Fazoli's Campaign Featuring Sweepstakes Drives Email Acquisitions, Engagement

Fazoli’s, an Italian chain restaurant with over two hundred locations, beat its monthly email engagement average in one campaign after partnering with Wyng to tap into consumer engagement. 

Fazoli’s ran a sweepstakes campaign this summer offering customers a chance to win either a trip to Italy or a year’s worth of free Fazoli’s Family Meals. The goal was to promote the restaurant’s new 100% natural menu and to acquire new email addresses. 

The campaign was the first application of Wyng’s Digital Campaign Index (DCI), a real-time scoring system to evaluate campaign success by measuring its engagement and virality. Fazoli’s utilized Wyng’s campaign measurement platform to help them build an email campaign and then optimize it against other campaigns in the industry.

Will Hanrahan, digital marketing manager at Fazoli’s, says the campaign was the most effective marketing or advertising campaign Fazoli’s has ever run.

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The email campaign had a clear call to action and prize, and Fazoli’s added a layer of personalization by including links for consumers to share the campaign with their networks on Facebook, Twitter or email, along with a refer-a-friend component. Fazoli also incorporated a counter that kept track of how many consumers entered the contest using the personal link that someone shared.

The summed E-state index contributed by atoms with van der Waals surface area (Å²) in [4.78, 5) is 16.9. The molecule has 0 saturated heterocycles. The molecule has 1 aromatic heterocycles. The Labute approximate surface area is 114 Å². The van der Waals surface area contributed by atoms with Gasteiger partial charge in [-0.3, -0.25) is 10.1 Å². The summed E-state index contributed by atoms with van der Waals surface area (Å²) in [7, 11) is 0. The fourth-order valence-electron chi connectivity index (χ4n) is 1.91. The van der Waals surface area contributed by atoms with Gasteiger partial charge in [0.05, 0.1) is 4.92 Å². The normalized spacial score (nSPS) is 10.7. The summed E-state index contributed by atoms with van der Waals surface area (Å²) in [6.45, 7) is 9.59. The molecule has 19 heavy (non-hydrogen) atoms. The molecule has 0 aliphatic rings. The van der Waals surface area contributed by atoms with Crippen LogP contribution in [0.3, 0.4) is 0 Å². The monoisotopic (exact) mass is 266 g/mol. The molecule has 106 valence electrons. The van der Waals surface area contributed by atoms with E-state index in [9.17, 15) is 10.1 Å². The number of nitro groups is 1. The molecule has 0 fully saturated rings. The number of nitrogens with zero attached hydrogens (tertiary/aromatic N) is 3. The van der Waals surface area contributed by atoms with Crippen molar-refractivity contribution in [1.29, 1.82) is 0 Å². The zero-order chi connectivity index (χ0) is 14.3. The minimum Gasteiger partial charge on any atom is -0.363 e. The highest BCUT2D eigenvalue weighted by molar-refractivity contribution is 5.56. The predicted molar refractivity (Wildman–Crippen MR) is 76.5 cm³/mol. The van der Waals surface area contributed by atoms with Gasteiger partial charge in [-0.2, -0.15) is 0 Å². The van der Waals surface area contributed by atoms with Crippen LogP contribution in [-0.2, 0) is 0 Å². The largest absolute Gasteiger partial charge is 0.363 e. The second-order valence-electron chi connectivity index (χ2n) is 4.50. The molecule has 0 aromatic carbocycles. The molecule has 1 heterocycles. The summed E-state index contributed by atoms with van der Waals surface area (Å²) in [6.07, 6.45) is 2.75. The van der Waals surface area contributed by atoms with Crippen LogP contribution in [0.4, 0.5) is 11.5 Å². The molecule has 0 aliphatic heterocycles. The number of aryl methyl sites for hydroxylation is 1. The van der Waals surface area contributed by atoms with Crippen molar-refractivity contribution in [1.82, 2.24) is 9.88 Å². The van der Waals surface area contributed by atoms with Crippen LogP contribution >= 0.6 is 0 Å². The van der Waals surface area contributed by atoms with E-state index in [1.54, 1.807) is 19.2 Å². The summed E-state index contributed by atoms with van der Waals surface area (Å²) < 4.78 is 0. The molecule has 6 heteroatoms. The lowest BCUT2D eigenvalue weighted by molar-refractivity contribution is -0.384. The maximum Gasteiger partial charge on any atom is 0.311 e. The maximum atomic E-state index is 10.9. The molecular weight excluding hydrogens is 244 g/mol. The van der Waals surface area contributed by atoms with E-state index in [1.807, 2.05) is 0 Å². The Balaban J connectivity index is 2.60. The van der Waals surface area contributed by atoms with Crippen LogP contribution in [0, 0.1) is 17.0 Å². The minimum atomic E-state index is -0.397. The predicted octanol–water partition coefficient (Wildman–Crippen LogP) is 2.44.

Fazoli’s had over 27,000 entries for the contest, a third of whom opted in to the restaurant’s email marketing lists. Of the 8,308 opt-ins, 6,172 were new members. Hanrahan says Fazoli’s acquires an average of about 5,000-6,000 new email addresses a month. He adds that the DCI gave him a good idea of how the campaign was working and what channels were most successful, helping him decide to spend more money on Twitter and Facebook ads.

He recommends that marketers utilize email and social “in tandem with each other.” 

Wyng’s summary feature, which enables users to export campaign highlights, makes it possible to view who referred friends to the sweepstakes and who the contest’s biggest advocates were. 

“They could be influencers in the future,” says Hanrahan.

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